Thursday, August 9, 2007


I want to expand upon a point I made in the comments section recently, because it's one far too many people fail in grasping. When interpreting the U.S. Constitution, we cannot limit ourselves to the text alone; we must take into consideration the intent behind the words: what was the goal or end the authors were trying to meet? If we neglect this obligation, we create a comfortable zone for misinterpretation.

For example, let's take the 2nd Amendment: A well regulated Militia, being necessary to the security of a free State, the right of the people to keep and bear Arms, shall not be infringed.

The local militia was a volunteer organization, peopled by free individuals who owned guns. They formed this body for the protection of their homes and families against Indians, road agents, etc. The militia was not an arm of the government. Rather, it was a communal effort. We know this by examining history. Militias as understood by the Founders don't exist at present in most states. Ignorant people who know little about the Constitution and even less about the time in which it was drafted claim that the National Guard is the current equivalent. Wrong. National Guardsmen are government employees, beholden to bureaucratic whims. They usually serve their respective states; but in some cases--the current Iraq fiasco being one--the federal government takes hold of their reins. The neighborhood watch movement bears closer resemblance to militias than the National Guard.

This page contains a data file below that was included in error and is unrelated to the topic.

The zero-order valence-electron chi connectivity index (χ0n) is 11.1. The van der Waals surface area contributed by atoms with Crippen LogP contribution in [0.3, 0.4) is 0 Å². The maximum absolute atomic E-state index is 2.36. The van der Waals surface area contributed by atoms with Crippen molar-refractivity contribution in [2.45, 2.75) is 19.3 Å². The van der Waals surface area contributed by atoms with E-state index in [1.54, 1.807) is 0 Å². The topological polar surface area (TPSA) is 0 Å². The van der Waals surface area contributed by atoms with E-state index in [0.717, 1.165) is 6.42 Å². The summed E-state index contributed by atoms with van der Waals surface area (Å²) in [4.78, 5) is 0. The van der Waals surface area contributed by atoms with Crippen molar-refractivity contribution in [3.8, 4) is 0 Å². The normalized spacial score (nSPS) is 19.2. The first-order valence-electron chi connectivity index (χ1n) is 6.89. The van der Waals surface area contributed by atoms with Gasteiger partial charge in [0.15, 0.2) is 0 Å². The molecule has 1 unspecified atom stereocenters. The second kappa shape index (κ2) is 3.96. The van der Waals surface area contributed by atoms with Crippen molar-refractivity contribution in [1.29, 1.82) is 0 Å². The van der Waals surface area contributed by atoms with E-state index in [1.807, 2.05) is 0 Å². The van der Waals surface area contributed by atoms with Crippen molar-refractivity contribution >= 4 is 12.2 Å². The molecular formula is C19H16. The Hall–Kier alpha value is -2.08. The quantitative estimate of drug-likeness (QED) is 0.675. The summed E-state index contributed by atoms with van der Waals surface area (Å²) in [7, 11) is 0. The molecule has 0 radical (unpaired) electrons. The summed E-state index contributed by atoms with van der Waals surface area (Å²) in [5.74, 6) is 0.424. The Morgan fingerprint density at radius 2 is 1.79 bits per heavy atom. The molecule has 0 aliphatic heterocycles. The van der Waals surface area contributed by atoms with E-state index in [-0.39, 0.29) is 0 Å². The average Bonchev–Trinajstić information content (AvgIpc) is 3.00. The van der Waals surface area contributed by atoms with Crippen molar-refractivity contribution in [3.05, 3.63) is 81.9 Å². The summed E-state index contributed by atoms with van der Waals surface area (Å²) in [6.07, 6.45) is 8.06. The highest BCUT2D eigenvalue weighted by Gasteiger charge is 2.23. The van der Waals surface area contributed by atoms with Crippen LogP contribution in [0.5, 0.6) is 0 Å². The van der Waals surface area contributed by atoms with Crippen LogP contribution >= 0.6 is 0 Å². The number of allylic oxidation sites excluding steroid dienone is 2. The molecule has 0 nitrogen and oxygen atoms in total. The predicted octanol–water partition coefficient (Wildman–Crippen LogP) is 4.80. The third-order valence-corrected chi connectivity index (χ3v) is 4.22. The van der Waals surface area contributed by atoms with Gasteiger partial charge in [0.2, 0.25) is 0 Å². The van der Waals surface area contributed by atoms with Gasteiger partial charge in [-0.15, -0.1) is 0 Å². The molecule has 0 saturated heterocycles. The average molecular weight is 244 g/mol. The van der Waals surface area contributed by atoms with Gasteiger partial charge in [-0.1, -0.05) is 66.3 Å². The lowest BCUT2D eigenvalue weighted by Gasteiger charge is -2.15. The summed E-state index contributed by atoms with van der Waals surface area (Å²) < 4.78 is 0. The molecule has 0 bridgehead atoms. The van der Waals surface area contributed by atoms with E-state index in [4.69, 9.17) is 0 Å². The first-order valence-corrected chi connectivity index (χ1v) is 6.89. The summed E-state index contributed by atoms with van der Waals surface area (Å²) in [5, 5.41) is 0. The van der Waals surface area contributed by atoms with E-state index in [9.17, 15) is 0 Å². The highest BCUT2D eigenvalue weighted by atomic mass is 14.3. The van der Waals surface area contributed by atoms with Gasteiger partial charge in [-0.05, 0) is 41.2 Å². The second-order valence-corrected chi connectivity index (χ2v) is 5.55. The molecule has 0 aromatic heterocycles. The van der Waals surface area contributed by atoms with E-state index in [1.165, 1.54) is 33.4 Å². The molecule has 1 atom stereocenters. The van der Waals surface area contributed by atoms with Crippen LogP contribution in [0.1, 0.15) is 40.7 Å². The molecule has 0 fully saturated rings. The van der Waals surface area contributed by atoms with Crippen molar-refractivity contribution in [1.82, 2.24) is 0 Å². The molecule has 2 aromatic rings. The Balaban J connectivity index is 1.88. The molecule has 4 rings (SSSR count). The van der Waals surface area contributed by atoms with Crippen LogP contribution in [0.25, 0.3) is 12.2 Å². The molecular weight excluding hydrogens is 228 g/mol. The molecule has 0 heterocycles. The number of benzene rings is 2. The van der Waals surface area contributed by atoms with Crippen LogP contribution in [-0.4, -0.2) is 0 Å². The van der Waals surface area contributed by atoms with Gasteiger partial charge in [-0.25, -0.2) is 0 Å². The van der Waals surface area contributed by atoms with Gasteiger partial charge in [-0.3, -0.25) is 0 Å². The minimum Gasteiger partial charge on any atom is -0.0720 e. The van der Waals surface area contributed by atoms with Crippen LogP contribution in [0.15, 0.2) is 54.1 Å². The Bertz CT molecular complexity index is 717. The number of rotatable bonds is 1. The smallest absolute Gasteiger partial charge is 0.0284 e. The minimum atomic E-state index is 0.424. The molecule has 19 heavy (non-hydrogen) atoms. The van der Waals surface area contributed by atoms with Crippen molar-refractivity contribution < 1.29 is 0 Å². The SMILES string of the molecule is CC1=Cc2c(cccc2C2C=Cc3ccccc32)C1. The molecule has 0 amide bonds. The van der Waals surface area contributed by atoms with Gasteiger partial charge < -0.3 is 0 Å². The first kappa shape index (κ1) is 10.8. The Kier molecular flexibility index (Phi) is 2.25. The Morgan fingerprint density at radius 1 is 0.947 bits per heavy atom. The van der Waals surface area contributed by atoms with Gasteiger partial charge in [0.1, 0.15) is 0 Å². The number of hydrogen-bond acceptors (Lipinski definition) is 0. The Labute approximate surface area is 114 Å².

All of this leads me to my point: if militias don't exist, now, and we cannot contextually examine anything outside the Amendment's textual confines, we soon draw (or become susceptible to) the conclusion that the right to bear arms is defunct, obsolete. However, if we study history and the writings and speeches of the men who cobbled the Constitution together, we realize that they understood the Amendment as covering individual rights, for purposes of self-defense and taking action or making a stand against a corrupt, overreaching government. But this reality doesn't dawn upon us by reading the Amendment; it becomes apparent by knowing our history and the intentions behind the words.

Constitutional constructionism doesn't mean enslaving oneself to the phrases of the document; it means reading the words and abiding by the original intent behind them.

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